Are you considering launching a business? Not everyone fits into the regular working world, and it’s easy to see why some reject the office life of clocking in every day to make someone else rich. If you’re one of them, you have three realistic options:
- Endure it until you have the money to escape,
- Find ways to make it tolerable (changing your working conditions, or working fewer hours*, etc.), or
- Go into business for yourself.
* Note: launching your own business, most often requires you to work more hours than you did before. However, the rewards of working for yourself can't really be measured.
Ths blog offers some insight when it comes to launching a business.
More and more frequently, free spirits and ambitious professionals alike are choosing that last option and reinventing themselves as entrepreneurs. They set out to run their own companies, delighting in the prospect of controlling their destinies and not having to answer to anyone.
This is easier said than done, though: plenty of businesses built by seasoned campaigners fail to get anywhere, so the chance of a first-time entrepreneur getting it right immediately is relatively slender. It isn’t impossible, though — it just requires you to be fully prepared before you launch, completely sure that you have everything you need to succeed.
So what do you need to get right before launching a business? In this post, we’re going to run through the absolute minimum of what you need to nail. Let’s get started:
The brand identity
From the moment a business launches, the elements of its brand will start to leave impressions, and this power can be wasted if they’re mediocre, outright bad, or simply missing. Take a logo, for instance: launching without a logo looks unprofessional and gives the impression that the company isn’t ready, but using a bad logo isn’t a good idea either. Accordingly, everything from the logo to the marketing slogans should be fairly polished before launch.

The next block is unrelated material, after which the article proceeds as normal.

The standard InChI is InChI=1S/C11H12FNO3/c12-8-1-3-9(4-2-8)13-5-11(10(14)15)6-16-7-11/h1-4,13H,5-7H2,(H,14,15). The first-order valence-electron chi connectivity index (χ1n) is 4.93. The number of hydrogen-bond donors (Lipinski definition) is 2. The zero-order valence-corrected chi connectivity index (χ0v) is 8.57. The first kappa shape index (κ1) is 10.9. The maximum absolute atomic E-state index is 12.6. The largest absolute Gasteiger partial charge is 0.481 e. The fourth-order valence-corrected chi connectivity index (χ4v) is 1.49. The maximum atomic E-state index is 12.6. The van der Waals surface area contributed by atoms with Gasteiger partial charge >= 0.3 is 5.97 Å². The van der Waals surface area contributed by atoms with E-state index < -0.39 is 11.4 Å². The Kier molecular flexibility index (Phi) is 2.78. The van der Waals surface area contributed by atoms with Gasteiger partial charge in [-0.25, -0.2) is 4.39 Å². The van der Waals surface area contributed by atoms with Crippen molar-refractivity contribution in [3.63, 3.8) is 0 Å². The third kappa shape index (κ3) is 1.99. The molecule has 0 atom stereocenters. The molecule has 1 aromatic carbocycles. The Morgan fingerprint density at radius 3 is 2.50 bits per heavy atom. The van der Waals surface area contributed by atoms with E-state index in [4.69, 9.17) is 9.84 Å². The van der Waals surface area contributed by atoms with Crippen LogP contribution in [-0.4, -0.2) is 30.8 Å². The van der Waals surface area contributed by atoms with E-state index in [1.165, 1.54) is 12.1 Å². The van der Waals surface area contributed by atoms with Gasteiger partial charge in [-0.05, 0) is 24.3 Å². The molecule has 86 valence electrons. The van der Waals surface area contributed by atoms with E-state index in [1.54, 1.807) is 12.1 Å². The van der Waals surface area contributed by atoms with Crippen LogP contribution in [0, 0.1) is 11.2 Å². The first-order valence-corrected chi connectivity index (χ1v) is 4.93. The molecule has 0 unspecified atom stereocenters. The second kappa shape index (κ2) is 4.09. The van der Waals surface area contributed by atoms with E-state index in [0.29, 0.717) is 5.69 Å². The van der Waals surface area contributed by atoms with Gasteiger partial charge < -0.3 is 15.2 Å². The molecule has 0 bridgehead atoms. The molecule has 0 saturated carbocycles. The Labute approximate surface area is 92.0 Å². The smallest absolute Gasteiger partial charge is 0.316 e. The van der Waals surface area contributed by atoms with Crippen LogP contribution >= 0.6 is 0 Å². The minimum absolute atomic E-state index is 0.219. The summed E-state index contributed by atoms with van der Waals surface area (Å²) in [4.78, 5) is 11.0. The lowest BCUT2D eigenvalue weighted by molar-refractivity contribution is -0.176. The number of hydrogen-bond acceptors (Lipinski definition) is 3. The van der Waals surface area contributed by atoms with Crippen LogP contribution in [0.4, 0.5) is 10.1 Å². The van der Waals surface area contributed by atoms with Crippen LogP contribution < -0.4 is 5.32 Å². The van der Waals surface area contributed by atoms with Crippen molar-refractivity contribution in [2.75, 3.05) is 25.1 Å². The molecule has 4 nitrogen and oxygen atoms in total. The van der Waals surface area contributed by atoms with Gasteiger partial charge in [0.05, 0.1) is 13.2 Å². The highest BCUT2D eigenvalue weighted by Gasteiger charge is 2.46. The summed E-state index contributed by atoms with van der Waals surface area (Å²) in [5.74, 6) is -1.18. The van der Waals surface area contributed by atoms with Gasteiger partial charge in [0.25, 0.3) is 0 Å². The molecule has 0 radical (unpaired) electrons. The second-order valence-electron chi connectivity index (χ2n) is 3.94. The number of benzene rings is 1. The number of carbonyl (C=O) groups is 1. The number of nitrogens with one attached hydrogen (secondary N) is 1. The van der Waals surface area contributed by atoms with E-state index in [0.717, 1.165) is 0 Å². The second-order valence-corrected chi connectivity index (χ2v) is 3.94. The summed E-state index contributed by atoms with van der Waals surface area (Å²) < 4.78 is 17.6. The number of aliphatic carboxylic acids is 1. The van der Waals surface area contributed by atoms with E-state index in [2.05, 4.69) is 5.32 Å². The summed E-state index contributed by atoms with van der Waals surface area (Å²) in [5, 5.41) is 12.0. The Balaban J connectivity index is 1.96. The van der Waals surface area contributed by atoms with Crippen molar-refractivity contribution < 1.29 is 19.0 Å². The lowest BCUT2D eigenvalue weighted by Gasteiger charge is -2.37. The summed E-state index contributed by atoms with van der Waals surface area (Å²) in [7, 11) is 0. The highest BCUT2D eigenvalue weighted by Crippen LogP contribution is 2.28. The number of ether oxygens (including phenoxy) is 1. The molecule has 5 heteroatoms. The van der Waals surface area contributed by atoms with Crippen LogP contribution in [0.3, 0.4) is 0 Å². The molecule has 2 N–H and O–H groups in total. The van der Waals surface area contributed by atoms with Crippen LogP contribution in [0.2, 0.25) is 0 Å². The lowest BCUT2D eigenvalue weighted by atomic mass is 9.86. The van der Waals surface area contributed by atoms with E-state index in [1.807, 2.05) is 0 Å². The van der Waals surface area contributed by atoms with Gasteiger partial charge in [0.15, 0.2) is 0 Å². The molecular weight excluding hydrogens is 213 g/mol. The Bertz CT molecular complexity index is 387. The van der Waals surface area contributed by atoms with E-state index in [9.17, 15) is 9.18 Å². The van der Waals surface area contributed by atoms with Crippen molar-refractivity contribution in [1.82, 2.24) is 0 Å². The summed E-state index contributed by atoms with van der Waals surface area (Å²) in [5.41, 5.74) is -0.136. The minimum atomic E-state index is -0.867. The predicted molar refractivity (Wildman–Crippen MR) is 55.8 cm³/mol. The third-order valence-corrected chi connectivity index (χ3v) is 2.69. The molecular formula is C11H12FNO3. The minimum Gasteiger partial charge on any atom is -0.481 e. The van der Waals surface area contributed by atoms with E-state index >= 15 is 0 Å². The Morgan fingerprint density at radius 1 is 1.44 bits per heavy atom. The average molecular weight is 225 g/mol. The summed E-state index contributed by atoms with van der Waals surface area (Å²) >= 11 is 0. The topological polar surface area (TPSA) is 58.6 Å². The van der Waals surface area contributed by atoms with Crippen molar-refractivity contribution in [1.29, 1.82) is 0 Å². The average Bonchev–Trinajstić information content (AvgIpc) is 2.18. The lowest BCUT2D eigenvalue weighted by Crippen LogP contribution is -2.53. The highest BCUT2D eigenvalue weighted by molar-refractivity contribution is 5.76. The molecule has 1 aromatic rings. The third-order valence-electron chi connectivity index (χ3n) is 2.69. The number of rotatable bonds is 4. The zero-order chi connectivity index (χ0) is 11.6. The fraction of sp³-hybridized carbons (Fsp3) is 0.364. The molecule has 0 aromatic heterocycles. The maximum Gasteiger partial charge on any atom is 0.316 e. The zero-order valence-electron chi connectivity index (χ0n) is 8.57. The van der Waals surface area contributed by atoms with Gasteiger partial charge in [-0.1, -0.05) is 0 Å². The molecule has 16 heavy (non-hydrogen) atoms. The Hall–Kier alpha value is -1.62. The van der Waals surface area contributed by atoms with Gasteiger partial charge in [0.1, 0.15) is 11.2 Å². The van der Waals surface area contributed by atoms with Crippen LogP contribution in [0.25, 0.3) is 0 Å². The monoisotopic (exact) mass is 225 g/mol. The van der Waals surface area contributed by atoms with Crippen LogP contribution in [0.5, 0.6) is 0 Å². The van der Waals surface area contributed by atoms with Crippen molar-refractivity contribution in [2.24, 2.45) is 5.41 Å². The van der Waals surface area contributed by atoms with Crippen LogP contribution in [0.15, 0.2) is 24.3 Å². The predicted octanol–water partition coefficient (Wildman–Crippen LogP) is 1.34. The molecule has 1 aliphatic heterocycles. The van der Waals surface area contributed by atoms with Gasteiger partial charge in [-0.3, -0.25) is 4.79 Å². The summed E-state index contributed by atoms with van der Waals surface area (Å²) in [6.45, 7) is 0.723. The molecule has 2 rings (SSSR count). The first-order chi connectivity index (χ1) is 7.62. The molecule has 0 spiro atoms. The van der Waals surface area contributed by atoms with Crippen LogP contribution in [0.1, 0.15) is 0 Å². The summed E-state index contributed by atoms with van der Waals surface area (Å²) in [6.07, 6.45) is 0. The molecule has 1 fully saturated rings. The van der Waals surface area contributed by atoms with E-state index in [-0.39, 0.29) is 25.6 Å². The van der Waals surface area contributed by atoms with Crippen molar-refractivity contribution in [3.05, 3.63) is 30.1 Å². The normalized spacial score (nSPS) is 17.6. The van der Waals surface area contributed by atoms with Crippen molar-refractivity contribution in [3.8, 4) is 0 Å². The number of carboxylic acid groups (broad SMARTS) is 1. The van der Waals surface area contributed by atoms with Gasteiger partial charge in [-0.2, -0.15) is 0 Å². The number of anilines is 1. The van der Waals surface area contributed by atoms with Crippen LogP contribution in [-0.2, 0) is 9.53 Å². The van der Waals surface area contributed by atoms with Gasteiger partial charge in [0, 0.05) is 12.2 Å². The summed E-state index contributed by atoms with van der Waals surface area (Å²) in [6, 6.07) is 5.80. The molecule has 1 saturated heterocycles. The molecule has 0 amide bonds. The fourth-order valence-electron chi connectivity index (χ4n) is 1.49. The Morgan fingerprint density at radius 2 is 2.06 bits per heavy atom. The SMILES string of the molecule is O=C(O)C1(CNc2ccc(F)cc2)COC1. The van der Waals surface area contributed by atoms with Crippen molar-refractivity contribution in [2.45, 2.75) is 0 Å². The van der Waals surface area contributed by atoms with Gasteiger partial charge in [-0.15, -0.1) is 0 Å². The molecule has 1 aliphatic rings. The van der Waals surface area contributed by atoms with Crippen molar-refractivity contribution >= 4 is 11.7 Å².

The growth plan
How is the company going to win its first customer? What about its hundredth customer? An early growth plan shouldn’t be incredibly detailed, as there’s no way of knowing exactly how things will pan out, but it should feature viable marketing and networking tactics.
How will the business expand and change over time? Set a target that can reasonably be approached within the first year. If you’re starting with a solo operation, sketch out a hiring plan (you’ll likely need staff eventually, particularly if you’re in retail). If you’re launching in a limited market, figure out where you’d like to be selling in 12 months, and come up with a sensible way to get there. Meaningful growth isn’t automatic.
A company’s website is incredibly important, serving as its online hub, attracting visitors, and producing conversions. While it’s natural for websites to change over time, it’s important to avoid launching with a poor website — first impressions are essential in the digital world, because if someone clicks on a site once and doesn’t like it, there’s no guarantee they’ll ever give it another chance. Invest in website development, and make that first impression count.
Every who is launching a business should plan on a a regular workload that can be broken down into distinct tasks, regardless of what specifically it does, and there are three key factors: repeatability, consistency, and efficiency. It can be tempting to launch a business with an ad-hoc approach to getting things done, but that’s ill-advised. Stability is essential. Before launching, then, entrepreneurs need to ensure that they have their regular business processes mapped out (particularly since they may need to take on staff at some point, and training resources are necessary for on-boarding).
Barring the rare exception, a first-time entrepreneur isn’t going to launch their business with a massive budget surplus. It’s most likely to be done on a shoestring budget, possibly requiring some borrowing early on. This in itself isn’t a huge problem — but it is risky, and it’s a great idea to minimize that risk by creating a financial plan. It should fully list the available resources, detail the expected operational expenditure, and look ahead to notable milestones (with the main milestone being achieving profitability, of course).
If you’re launching a business for the first time.
You don’t need to get absolutely everything right to have a shot at succeeding — but the more thoroughly you prepare and guard yourself against common challenges, the better your chances will become. It will cost you time and money to get these things right, but not as much as it would cost you to put everything into a failed launch. Fail to prepare, and you prepare to fail.
This is the 2nd guest post by Rodney Laws, an ecommerce platform specialist and online business consultant from Ecommerce Platforms. He’s worked in the ecommerce industry for nearly two decades, helping brands big and small achieve their business goals. For more tips and advice, reach out to Rodney on Twitter @EcomPlatformsio.